It shows. Sampling at 200Hz means your masimum detectable frequency is 100Hz, per the Nyquist theorem - that'll capture ~40% of the typical male frequency range (fundamental only - not enough for harmonics or formants) and little or nothing of the typical female frequency range. I question the claimed 65% success rate, and would like to know a lot more about the experimental conditions before I'd be inclined to accept it. I do enough synthesis to know what that sort of sample rate sounds like without having to test, and the short answer is 'awful'. I can see possibly getting numbers out of it when the phone is held up to one's head but only in perfectly controlled environments. For contrast POTS bandwidth is 300 to 3400 Hz.
Or if an app really needed to access the gyroscope at high frequencies, it could be forced to ask permission. “There’s no reason a video game needs to access it 200 times a second,” says Boneh.
I think it's quite plausible that people might be able to detect a lag greater than 5ms in the right game. That's around the envelope for involuntary variation by professional drummers.
Plus the 100 Hz figure is optimistic. I dunno what kind of anti-aliasing these things have. If none you get an aliased signal and with a low order filter the practical maximum frequency detectable would be even less.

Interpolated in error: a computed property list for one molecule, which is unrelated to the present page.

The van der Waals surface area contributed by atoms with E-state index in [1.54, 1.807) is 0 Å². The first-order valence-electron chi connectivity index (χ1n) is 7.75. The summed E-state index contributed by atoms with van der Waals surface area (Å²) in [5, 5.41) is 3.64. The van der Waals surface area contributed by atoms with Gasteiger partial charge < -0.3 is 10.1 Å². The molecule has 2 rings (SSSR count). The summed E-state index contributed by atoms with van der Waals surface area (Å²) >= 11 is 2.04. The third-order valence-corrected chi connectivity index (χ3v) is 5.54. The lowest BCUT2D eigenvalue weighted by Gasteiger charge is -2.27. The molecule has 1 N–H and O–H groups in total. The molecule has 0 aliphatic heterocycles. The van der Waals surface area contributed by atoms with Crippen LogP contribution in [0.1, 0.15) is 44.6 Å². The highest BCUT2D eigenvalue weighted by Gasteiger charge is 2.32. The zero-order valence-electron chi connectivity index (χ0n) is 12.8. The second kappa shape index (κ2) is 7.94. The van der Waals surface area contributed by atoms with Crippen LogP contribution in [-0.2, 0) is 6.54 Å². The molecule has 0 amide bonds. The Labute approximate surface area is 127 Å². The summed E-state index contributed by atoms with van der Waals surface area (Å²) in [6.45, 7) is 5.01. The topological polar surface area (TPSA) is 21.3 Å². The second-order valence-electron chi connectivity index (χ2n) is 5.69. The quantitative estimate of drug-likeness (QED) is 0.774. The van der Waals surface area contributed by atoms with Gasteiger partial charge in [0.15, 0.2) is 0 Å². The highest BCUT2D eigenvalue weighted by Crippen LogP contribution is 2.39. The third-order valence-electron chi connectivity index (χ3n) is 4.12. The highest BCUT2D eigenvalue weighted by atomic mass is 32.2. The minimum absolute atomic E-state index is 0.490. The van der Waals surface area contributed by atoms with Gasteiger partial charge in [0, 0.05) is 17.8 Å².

I saw a talk on this recently by Prof. Bill Freeman, a co-author of the above work. The visual mic idea is based on a general technique for amplifying small motions; the motions here are the tiny movements of the bag.
The more generic idea is here: http://people.csail.mit.edu/nwadhwa/phase-video/
It seems like it could have applications to lots of areas.
Slightly more feasible than the last one which focused on detecting sound via image differences in high-speed (thousands of fps) camera footage, but still...
Its placement within the device will also affect the sensitivity to audio, so it will vary between device models - the article doesn't mention if 65% is worst-case, best-case, or an average.
Since it's currently so easy to get sensor data on android phones there's a fairly strong incentive for people interested in eavesdropping to do so.
It's pretty cool, anyway